Next-gen MacBook Pro to shine brighter with new backlight tech

Posted:
in Future Apple Hardware edited January 2014
A forthcoming update to Apple's MacBook Pro line will usher in a generation of more vibrant and uniformly-colored notebook displays thanks to some new underlying backlight technology, AppleInsider has learned.



Confirming an earlier but widely discounted report from Taiwan-based DigiTimes, faithful industry sources say the new pro-oriented systems will mark the start of a gradual transition away from cold cathode fluorescent backlights (CCFLs) and towards LED backlights for the Mac maker.



Thus far, those sources say Apple has agreed to implement the LED technology only within a revision to its 15-inch MacBook Pro due sometime in the second quarter of this year. A broader expansion to the 17-inch model and across the company's 13-inch consumer line, though inevitable, reportedly remains under consideration.



While pricer than CCFLs, LED technology is more efficient at distributing lighting evenly across the entire display surface and offers an increase in color saturation. According to a white paper from Cree, a backlight solutions provider expected to provide its LED technology to Apple, LED-based backlights also consume less power, run cooler, and last longer than CCFLs.



For end users, the new technology translates into improved notebook battery life and displays that will maintain their initial levels of brightness longer into their respective life-cycles. Come this spring, LED-lit displays will also deliver a more vivid canvas for the various software user interface enhancements and animation techniques that will be included with Mac OS X Leopard.



Advancements in notebook technology and price/performance have played an essential role in the resurgence of Apple's Mac personal computer line over the last several years. And it comes as little surprise that they would receive the royal treatment ahead of other company offerings, such as the iconic iMac. By the end of of last year, MacBook and MacBook Pro systems accounted for roughly 35 percent more unit sales than the Cupertino-based firm's numerous desktop PC models.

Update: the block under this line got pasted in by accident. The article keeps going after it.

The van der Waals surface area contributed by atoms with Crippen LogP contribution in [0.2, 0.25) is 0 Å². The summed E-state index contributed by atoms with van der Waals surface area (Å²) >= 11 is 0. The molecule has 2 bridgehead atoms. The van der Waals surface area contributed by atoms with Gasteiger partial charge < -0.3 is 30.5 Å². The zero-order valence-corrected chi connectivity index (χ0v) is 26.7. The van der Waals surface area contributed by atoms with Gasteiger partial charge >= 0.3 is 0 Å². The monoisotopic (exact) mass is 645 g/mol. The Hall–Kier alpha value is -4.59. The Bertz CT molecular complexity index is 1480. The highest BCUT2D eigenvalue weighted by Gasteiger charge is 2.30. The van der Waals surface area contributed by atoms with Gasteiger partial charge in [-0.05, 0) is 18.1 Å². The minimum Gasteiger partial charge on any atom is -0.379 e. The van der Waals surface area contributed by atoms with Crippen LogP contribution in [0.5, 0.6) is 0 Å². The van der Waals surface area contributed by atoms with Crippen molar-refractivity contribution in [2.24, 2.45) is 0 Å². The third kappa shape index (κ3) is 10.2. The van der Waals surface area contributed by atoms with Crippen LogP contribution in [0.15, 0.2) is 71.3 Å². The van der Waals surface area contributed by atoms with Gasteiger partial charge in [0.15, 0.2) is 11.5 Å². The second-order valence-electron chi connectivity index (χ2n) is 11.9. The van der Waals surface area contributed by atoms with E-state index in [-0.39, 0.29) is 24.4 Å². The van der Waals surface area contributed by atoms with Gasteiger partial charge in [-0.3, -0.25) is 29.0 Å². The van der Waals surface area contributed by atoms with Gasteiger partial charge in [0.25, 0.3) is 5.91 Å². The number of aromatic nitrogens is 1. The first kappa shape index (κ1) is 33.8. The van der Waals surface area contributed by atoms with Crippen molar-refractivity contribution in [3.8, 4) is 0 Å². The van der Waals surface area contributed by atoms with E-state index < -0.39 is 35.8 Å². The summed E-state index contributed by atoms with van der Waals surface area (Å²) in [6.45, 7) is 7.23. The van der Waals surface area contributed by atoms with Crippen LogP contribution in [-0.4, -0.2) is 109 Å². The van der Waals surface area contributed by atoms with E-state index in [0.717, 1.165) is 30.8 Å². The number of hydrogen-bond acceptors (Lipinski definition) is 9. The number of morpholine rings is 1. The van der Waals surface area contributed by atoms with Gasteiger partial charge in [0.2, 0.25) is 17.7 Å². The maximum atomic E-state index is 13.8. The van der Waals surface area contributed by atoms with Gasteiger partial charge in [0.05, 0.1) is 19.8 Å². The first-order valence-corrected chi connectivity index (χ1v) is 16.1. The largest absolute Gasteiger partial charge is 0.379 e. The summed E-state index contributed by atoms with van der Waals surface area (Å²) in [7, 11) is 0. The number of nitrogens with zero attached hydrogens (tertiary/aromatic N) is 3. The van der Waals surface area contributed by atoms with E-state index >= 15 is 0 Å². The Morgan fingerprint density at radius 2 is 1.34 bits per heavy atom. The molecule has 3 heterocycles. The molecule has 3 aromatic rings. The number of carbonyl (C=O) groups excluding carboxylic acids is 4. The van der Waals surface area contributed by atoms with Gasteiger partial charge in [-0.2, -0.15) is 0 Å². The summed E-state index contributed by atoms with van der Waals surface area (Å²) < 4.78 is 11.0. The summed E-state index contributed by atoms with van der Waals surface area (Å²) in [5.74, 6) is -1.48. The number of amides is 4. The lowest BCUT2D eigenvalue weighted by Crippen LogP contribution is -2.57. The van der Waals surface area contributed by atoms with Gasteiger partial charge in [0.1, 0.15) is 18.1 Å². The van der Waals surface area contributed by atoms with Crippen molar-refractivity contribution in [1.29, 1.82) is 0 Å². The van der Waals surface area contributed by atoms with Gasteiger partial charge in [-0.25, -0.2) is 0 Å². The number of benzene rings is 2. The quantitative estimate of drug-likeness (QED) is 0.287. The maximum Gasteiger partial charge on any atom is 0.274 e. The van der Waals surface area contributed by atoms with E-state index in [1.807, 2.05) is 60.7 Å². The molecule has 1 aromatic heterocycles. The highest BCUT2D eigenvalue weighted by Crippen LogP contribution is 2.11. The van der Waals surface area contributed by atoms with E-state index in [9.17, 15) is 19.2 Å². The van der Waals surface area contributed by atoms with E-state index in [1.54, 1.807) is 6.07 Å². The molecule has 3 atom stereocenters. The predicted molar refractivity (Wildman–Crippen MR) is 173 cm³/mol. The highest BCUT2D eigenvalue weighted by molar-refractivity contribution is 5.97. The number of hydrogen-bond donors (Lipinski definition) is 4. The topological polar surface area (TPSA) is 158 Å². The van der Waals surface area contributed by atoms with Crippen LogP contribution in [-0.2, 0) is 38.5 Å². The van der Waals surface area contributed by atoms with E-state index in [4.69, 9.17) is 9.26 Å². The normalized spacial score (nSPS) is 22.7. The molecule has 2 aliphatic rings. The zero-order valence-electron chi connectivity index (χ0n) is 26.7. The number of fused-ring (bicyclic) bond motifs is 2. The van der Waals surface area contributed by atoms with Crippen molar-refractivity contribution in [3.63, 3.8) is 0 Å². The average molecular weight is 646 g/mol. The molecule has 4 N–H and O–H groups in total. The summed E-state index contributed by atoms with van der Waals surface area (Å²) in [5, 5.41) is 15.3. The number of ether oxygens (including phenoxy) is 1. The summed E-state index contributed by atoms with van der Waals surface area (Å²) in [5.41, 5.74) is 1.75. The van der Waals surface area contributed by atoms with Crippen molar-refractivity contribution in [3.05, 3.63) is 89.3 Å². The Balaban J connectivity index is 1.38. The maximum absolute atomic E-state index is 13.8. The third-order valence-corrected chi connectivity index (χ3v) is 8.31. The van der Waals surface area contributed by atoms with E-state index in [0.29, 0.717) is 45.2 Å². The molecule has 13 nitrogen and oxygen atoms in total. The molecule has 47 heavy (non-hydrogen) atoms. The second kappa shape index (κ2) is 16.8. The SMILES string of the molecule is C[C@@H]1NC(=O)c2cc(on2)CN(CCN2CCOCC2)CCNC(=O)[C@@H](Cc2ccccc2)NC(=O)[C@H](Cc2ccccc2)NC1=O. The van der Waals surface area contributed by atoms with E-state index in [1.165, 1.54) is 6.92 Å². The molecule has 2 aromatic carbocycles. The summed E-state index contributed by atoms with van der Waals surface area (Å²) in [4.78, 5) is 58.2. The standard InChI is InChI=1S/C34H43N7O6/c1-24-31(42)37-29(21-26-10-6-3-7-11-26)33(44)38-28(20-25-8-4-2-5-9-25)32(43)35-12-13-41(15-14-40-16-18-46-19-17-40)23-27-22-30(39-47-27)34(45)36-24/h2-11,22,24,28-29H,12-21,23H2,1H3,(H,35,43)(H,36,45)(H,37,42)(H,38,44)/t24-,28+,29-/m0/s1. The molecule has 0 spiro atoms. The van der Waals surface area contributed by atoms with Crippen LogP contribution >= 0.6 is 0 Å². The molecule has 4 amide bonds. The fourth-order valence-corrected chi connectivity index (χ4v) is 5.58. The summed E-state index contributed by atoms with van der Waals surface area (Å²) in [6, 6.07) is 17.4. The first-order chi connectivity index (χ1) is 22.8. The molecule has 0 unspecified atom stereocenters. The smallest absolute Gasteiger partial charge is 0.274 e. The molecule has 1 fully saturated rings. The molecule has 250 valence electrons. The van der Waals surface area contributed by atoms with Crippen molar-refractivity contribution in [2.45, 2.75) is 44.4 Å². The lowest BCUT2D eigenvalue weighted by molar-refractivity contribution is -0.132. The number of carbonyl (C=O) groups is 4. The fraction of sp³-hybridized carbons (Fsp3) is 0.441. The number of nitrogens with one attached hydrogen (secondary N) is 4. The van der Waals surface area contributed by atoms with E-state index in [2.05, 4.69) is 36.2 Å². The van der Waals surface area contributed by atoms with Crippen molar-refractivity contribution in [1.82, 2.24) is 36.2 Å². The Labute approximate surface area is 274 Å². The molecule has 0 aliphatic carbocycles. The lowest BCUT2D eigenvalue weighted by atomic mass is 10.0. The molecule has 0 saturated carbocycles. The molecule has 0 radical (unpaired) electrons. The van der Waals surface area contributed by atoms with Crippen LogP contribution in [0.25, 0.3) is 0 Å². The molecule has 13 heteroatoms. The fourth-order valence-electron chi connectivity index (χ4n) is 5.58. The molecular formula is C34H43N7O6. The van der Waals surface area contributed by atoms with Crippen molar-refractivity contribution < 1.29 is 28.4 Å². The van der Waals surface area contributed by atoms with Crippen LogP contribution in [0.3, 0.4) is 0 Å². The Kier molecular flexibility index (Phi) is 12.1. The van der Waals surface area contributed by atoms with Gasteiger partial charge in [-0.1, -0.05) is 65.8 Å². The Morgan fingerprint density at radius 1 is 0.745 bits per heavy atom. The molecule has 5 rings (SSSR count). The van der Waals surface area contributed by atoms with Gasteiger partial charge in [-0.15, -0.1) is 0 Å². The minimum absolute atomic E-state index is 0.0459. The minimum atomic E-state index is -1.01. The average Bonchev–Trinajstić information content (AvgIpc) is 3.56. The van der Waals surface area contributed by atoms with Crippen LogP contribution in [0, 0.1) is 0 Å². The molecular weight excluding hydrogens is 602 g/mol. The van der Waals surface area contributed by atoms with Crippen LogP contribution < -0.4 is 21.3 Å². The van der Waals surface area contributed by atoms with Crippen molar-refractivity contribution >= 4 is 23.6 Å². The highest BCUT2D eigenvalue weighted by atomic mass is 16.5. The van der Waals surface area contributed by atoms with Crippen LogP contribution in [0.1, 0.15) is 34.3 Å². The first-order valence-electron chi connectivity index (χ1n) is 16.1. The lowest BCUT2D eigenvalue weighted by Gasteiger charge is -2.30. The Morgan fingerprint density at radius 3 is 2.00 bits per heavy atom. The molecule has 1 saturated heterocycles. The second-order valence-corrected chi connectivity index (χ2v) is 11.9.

Apple said it sold 969,000 thousand notebook systems during the three-month period ending December, a 65 percent increase over the same period last year. And although it missed the majestic 1 million mark by just a hair, it broke ground by achieving one of the most sought-after buyer habits by PC manufacturers: upsells to premium models.



During its fiscal December quarter conference call with analysts and investors this past Wednesday, Apple said it witnessed a sharp uptick in sales of the professional MacBook Pro systems during the holiday season, as many customers with sights originally set on a consumer-oriented 13-inch MacBook wound up "buying up the line" to the 15-inch models. Sales of the higher margin systems bled through in the company's notebook revenues, which rose nearly 80 percent from the year-ago period to $1.45 billion.



The trend bodes well for Apple leading into the new year, as published reports say one of its primary objectives is to push sales of its 15-inch notebook systems harder than it did in 2006. Preparations for the push have already been set in motion: the company has signed Foxconn Electronics, the now infamous builder of iPod digital music players, as a third contract notebook manufacturer.



Apple's emphasis on breakthroughs for the MacBook Pro line will also signal a veritable about-face in the company's marketing approach for 2007, which began with the seemingly ironic dismissal of the Mac's importance at the recent Macworld conference in San Francisco two weeks ago.
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Comments

  • Reply 1 of 101
    dhagan4755dhagan4755 Posts: 2,150member
    This is great news. I can't wait!
  • Reply 2 of 101
    Quote:
    Originally Posted by AppleInsider View Post


    A forthcoming update to Apple's MacBook Pro line will usher in a generation of more vibrant and uniformly-colored notebook displays thanks to some new underlying backlight technology, AppleInsider has learned.